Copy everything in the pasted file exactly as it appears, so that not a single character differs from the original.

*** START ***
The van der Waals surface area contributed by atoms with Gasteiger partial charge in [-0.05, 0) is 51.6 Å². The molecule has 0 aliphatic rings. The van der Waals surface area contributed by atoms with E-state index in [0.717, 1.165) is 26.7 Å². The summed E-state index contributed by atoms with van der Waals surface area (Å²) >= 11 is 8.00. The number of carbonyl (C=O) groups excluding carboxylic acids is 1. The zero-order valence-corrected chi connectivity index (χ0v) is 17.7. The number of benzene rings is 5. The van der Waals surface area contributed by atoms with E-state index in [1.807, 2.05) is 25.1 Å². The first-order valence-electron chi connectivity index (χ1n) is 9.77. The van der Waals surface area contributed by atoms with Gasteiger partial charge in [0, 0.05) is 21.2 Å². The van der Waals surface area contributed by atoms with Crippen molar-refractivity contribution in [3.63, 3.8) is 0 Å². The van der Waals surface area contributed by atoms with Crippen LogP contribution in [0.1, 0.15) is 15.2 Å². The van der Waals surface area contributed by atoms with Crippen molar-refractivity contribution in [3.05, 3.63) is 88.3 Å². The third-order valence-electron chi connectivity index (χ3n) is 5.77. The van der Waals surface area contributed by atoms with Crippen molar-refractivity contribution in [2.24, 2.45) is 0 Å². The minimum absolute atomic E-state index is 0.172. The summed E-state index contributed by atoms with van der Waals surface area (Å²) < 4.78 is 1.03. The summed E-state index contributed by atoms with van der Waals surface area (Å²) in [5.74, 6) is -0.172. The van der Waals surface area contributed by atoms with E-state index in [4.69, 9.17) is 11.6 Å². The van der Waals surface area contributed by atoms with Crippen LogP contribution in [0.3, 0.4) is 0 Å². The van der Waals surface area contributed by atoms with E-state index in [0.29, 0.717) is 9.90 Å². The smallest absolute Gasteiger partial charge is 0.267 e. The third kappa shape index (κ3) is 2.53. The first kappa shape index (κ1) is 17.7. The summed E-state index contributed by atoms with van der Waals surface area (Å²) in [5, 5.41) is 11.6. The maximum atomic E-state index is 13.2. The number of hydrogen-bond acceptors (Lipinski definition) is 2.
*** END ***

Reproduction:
The van der Waals surface area contributed by atoms with Gasteiger partial charge in [-0.05, 0) is 51.6 Å². The molecule has 0 aliphatic rings. The van der Waals surface area contributed by atoms with E-state index in [0.717, 1.165) is 26.7 Å². The summed E-state index contributed by atoms with van der Waals surface area (Å²) >= 11 is 8.00. The number of carbonyl (C=O) groups excluding carboxylic acids is 1. The zero-order valence-corrected chi connectivity index (χ0v) is 17.7. The number of benzene rings is 5. The van der Waals surface area contributed by atoms with E-state index in [1.807, 2.05) is 25.1 Å². The first-order valence-electron chi connectivity index (χ1n) is 9.77. The van der Waals surface area contributed by atoms with Gasteiger partial charge in [0, 0.05) is 21.2 Å². The van der Waals surface area contributed by atoms with Crippen molar-refractivity contribution in [3.63, 3.8) is 0 Å². The van der Waals surface area contributed by atoms with Crippen LogP contribution in [0.1, 0.15) is 15.2 Å². The van der Waals surface area contributed by atoms with Crippen molar-refractivity contribution in [3.05, 3.63) is 88.3 Å². The third-order valence-electron chi connectivity index (χ3n) is 5.77. The van der Waals surface area contributed by atoms with Crippen molar-refractivity contribution in [2.24, 2.45) is 0 Å². The minimum absolute atomic E-state index is 0.172. The summed E-state index contributed by atoms with van der Waals surface area (Å²) < 4.78 is 1.03. The summed E-state index contributed by atoms with van der Waals surface area (Å²) in [5.74, 6) is -0.172. The van der Waals surface area contributed by atoms with E-state index in [4.69, 9.17) is 11.6 Å². The van der Waals surface area contributed by atoms with Crippen LogP contribution in [0.3, 0.4) is 0 Å². The van der Waals surface area contributed by atoms with E-state index in [0.29, 0.717) is 9.90 Å². The smallest absolute Gasteiger partial charge is 0.267 e. The third kappa shape index (κ3) is 2.53. The first kappa shape index (κ1) is 17.7. The summed E-state index contributed by atoms with van der Waals surface area (Å²) in [5, 5.41) is 11.6. The maximum atomic E-state index is 13.2. The number of hydrogen-bond acceptors (Lipinski definition) is 2.